These are no utopian dreams. In pragmatic terms, over the past four years there has been enhanced infrastructure connectivity. Roads and railways create prosperity in all sectors. There is the building of the Jakarta-Bandung high-speed railway, the China-Laos railway, the Addis Ababa-Djibouti railway and the Hungary-Serbia railway, and upgraded Gwadar and Piraeus ports in cooperation with relevant countries. A large number of connectivity projects are also in the pipeline. A multi-dimensional infrastructure network is taking shape, underpinned by economic corridors such as China-Pakistan Economic Corridor, China-Mongolia-Russia Economic Corridor and the New Eurasian Continental Bridge, featuring land-sea-air transportation routes and information expressway and supported by major railway, port and pipeline projects.
OBOR is a conduit for financial connectivity too. Financing bottlenecks are key challenge to connectivity. To address these bottlenecks, China has taken up financial cooperation with countries and organizations involved in the Belt and Road Initiative. The Asian Infrastructure Investment Bank has provided US$1.7 billion of loans for nine projects in the Belt and Road participating countries. The Silk Road Fund has made US$4 billion of investment. These new financial mechanisms and traditional multilateral financial institutions such as the World Bank complement each other. A multi-tiered Belt and Road financial cooperation network has taken initial shape.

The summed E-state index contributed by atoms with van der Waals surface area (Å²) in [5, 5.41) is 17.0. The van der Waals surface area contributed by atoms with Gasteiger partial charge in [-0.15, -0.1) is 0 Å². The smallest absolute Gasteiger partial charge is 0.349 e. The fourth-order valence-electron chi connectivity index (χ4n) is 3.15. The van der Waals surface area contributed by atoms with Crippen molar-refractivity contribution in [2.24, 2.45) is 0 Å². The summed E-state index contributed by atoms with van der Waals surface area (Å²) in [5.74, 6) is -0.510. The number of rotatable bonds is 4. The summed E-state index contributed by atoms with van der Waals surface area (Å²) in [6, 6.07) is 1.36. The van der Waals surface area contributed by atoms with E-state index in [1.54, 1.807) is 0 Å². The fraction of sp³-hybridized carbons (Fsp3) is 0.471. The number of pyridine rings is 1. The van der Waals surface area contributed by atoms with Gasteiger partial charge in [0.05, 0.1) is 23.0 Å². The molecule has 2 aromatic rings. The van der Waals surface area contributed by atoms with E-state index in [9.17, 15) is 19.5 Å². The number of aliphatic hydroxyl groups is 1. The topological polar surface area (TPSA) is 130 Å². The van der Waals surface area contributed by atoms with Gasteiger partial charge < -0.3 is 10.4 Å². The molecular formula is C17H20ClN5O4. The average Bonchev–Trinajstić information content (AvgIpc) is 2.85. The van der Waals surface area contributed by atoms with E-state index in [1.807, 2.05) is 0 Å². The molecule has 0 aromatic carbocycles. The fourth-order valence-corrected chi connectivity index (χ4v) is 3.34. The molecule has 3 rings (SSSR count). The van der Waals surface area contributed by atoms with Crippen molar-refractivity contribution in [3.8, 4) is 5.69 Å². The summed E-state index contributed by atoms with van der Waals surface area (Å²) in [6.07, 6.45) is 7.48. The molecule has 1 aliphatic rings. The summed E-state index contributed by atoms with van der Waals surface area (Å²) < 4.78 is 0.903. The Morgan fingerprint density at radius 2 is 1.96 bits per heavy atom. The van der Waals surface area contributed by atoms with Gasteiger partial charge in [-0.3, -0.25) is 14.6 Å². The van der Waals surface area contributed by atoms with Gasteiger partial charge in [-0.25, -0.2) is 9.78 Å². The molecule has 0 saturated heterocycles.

People-to-people connectivity has strengthened. President Xi Jinping in his speech said, “Friendship, which derives from close contact between the people, holds the key to sound state-to-state relations. Guided by the Silk Road spirit, we the Belt and Road Initiative participating countries have pulled our efforts to build the educational Silk Road and the health Silk Road, and carried out cooperation in science, education, culture, health and people-to-people exchange. Such cooperation has helped lay a solid popular and social foundation for pursuing the Belt and Road Initiative.”
His most significant statement perhaps is the one that delivers a message of peace. He said, “We should build the Belt and Road into a road for peace. The ancient silk routes thrived in times of peace, but lost vigor in times of war. The pursuit of the Belt and Road Initiative requires a peaceful and stable environment. We should foster a new type of international relations featuring win-win cooperation; and we should forge partnerships of dialogue with no confrontation and of friendship rather than alliance. All countries should respect each other’s sovereignty, dignity and territorial integrity, each other’s development paths and social systems, and each other’s core interests and major concerns.”
This is clearly a call to turn away from the prevalent propensity for war and conflict. As he pointed out, “Some regions along the ancient Silk Road used to be a land of milk and honey. Yet today, these places are often associated with conflict, turbulence, crisis and challenge. Such a state of affairs should not be allowed to continue. We should foster the vision of common, comprehensive, cooperative and sustainable security, and create a security environment built and shared by all. We should work to resolve hotspot issues through political means, and promote mediation in the spirit of justice. We should intensify counter-terrorism efforts, address both its symptoms and root causes, and strive to eradicate poverty, backwardness and social injustice.” These are words of a global leader, a world statesman.